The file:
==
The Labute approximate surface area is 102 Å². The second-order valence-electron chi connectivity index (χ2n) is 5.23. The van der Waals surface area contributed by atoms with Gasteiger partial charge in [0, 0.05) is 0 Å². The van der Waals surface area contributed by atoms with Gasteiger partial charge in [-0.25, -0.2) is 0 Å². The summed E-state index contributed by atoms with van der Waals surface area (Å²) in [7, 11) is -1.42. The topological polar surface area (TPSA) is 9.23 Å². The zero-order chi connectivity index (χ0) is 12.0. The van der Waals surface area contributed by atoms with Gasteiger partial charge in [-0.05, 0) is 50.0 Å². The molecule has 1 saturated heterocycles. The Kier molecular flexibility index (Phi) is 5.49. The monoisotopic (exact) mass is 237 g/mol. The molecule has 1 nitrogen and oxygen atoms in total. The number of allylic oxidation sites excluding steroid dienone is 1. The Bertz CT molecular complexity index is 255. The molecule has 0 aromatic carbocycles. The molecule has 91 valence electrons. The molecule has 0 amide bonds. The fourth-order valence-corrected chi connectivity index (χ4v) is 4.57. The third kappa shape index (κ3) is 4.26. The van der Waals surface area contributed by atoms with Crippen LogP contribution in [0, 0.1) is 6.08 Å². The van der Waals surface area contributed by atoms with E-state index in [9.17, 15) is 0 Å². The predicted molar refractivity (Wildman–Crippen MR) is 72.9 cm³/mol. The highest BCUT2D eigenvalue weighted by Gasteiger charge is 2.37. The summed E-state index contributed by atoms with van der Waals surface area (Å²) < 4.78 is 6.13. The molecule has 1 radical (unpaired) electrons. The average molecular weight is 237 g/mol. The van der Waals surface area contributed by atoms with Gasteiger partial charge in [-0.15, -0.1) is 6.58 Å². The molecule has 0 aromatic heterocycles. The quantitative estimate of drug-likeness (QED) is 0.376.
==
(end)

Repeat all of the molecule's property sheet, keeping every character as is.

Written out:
The Labute approximate surface area is 102 Å². The second-order valence-electron chi connectivity index (χ2n) is 5.23. The van der Waals surface area contributed by atoms with Gasteiger partial charge in [0, 0.05) is 0 Å². The van der Waals surface area contributed by atoms with Gasteiger partial charge in [-0.25, -0.2) is 0 Å². The summed E-state index contributed by atoms with van der Waals surface area (Å²) in [7, 11) is -1.42. The topological polar surface area (TPSA) is 9.23 Å². The zero-order chi connectivity index (χ0) is 12.0. The van der Waals surface area contributed by atoms with Gasteiger partial charge in [-0.05, 0) is 50.0 Å². The molecule has 1 saturated heterocycles. The Kier molecular flexibility index (Phi) is 5.49. The monoisotopic (exact) mass is 237 g/mol. The molecule has 1 nitrogen and oxygen atoms in total. The number of allylic oxidation sites excluding steroid dienone is 1. The Bertz CT molecular complexity index is 255. The molecule has 0 aromatic carbocycles. The molecule has 91 valence electrons. The molecule has 0 amide bonds. The fourth-order valence-corrected chi connectivity index (χ4v) is 4.57. The third kappa shape index (κ3) is 4.26. The van der Waals surface area contributed by atoms with Crippen LogP contribution in [0, 0.1) is 6.08 Å². The van der Waals surface area contributed by atoms with E-state index in [9.17, 15) is 0 Å². The predicted molar refractivity (Wildman–Crippen MR) is 72.9 cm³/mol. The highest BCUT2D eigenvalue weighted by Gasteiger charge is 2.37. The summed E-state index contributed by atoms with van der Waals surface area (Å²) < 4.78 is 6.13. The molecule has 1 radical (unpaired) electrons. The average molecular weight is 237 g/mol. The van der Waals surface area contributed by atoms with Gasteiger partial charge in [-0.15, -0.1) is 6.58 Å². The molecule has 0 aromatic heterocycles. The quantitative estimate of drug-likeness (QED) is 0.376.